When I tell people I’m from Somerset they usually say, ‘Oh, lovely!’ recalling holidays they’ve had. But my home town, Bridgwater, isn’t lovely. I mean, I love it, but it’s a working town, with barely a touch of twee about it.
When I bumped into one of my former A level tutors in a pub in London years after leaving home he described Bridgwater as being ‘Like Barnsley or Bolton dropped into the middle of the rural West Country.’ Someone else once summed it up as ‘a small town with inner-city problems’. And a graffito left in the town centre, on display for many years, was pithier: ‘All this town cares about is fucking carnival.’
I should explain Carnival. It takes place every November and is the town’s pulse — an obsession for many and something of which the town is rightly proud. To understand the scale and drama of the event you can do worse than listen to this excellent episode of The Untold narrated by Grace Dent and produced by Polly Weston which goes behind the scenes of a friendship rent asunder by competing carnival club loyalties.
One of my favourite things is to make habitually unimpressed sophisticates watch videos of Carnival on YouTube; imagining bumpkins prancing about on the back of flat-bed lorries, their jaws drop when they see the fully illuminated mechanically animated behemoths thundering along in clouds of noise and steam. It is amazing. Barmy, brash, camp, yes, but truly amazing.
Then there are the holiday resorts of Burnham and Weston where the sea is merely a concept, once popular with working class Brummies and northerners who would pass us on the motorway as we headed towards Fleetwood and Blackpool. Again, there was no twee in Burnham, just full-throated fun when there was sufficient booze and sun, or oppressive uniform greyness when there wasn’t.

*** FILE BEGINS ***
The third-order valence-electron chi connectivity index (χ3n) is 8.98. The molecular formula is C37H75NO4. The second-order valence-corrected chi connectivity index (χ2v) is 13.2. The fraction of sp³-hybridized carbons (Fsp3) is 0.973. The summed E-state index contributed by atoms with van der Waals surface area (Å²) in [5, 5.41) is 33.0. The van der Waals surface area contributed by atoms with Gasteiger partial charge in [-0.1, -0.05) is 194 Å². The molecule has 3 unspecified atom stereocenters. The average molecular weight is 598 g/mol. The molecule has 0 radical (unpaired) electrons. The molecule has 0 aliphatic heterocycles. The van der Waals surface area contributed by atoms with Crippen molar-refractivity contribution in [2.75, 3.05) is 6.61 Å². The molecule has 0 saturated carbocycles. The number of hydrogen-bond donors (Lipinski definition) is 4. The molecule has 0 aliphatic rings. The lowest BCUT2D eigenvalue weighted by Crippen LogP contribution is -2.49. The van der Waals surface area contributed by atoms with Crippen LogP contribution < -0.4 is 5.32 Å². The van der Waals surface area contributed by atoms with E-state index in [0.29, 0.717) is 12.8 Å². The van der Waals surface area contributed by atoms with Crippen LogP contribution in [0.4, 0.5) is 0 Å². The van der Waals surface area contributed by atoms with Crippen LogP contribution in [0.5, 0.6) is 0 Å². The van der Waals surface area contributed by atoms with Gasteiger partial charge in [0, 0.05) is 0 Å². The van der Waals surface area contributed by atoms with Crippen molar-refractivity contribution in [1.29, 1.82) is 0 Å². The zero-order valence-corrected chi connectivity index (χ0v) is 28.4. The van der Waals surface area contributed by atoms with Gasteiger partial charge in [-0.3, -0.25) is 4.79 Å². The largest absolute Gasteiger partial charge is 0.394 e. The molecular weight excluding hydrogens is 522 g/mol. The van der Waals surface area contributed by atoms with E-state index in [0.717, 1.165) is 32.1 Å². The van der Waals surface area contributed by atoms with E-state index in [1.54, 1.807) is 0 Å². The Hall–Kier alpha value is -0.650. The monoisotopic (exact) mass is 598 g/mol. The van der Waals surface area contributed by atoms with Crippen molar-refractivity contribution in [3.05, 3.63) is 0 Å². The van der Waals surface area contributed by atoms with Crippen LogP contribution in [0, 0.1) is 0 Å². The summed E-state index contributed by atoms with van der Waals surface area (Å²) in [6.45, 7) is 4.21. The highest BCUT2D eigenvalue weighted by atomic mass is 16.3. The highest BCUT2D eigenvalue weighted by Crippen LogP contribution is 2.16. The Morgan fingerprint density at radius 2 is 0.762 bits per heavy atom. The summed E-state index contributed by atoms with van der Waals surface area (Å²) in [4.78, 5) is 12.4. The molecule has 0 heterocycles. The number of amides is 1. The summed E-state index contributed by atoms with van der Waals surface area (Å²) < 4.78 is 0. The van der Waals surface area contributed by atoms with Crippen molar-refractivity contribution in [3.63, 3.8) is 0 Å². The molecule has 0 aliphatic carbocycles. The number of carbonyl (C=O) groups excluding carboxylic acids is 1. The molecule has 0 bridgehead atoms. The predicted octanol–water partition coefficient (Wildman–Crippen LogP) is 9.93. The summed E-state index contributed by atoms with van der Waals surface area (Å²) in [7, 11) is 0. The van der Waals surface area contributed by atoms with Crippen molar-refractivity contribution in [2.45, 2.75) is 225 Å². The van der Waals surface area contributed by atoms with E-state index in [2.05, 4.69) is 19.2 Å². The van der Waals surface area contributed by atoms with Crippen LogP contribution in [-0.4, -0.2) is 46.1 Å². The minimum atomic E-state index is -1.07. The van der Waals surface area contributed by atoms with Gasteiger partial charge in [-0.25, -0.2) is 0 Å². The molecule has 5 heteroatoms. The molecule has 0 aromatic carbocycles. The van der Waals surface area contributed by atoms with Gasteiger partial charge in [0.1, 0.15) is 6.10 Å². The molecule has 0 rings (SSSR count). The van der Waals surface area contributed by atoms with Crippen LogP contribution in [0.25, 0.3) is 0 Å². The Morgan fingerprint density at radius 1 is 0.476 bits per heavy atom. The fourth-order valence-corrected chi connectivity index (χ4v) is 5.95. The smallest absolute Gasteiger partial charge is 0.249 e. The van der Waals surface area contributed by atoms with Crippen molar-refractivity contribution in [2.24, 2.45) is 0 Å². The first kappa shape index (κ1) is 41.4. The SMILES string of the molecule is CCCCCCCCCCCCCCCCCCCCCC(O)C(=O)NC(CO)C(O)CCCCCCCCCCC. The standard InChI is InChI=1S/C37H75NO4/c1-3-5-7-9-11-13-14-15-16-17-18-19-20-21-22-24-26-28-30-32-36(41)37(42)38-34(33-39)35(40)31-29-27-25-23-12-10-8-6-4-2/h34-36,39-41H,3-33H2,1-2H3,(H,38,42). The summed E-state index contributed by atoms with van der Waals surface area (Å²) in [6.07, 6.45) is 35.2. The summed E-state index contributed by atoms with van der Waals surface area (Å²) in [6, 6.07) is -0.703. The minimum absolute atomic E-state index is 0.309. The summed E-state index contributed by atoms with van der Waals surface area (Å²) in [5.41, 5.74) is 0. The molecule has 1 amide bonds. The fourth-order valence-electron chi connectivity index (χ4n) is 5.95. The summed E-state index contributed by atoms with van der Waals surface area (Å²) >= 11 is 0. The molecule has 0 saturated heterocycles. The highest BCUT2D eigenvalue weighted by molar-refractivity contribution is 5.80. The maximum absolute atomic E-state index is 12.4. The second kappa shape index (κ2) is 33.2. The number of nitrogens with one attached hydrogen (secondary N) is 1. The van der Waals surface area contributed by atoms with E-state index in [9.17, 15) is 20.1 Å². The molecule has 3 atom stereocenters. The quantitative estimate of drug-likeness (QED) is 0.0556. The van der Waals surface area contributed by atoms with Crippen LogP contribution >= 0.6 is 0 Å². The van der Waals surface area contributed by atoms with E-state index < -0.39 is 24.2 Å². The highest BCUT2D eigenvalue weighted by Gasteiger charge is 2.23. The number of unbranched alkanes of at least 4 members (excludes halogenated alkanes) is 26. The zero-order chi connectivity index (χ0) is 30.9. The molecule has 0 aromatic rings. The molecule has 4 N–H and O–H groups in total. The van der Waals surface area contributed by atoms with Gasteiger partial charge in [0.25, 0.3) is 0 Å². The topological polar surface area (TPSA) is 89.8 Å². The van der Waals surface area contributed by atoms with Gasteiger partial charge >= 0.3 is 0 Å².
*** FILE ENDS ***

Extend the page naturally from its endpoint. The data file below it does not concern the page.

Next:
When I started to take myself for long walks as a teenager, it was along the banks of drainage ditches, in the orbit of the sinister Royal Ordnance Factory. However far I walked, I could always hear the sore throat of the motorway and occasionally military aircraft would thunder low overhead. There were pillboxes everywhere, unremarked upon, brutalist cubes in the middle of otherwise pretty fields.
As a young man my council estate conditioning and a comprehensive school cringe made even the most ordinarily pleasant town or village feel intimidatingly posh so that for many years the prettier side of Somerset felt all but inaccessible. It didn’t matter, though, because I liked the flat, grim, gritty, gleefully tacky version that I understood. I never called it a ‘shithole’ like some of the other aloof university-bound kids. I never really wanted to leave.
More recently, fuelled by homesick reading, and with the chip on my shoulder finally beginning to disintegrate as I enter middle age, I’ve begun to explore — to appreciate the nature, architecture and deep history of a place I thought I knew. I’ve realised it’s not all institutional severity — there are orchards, forests, cliffsides, ancient churches and a thousand other delights. And I like that version of Somerset too, even if I still feel like a tourist there.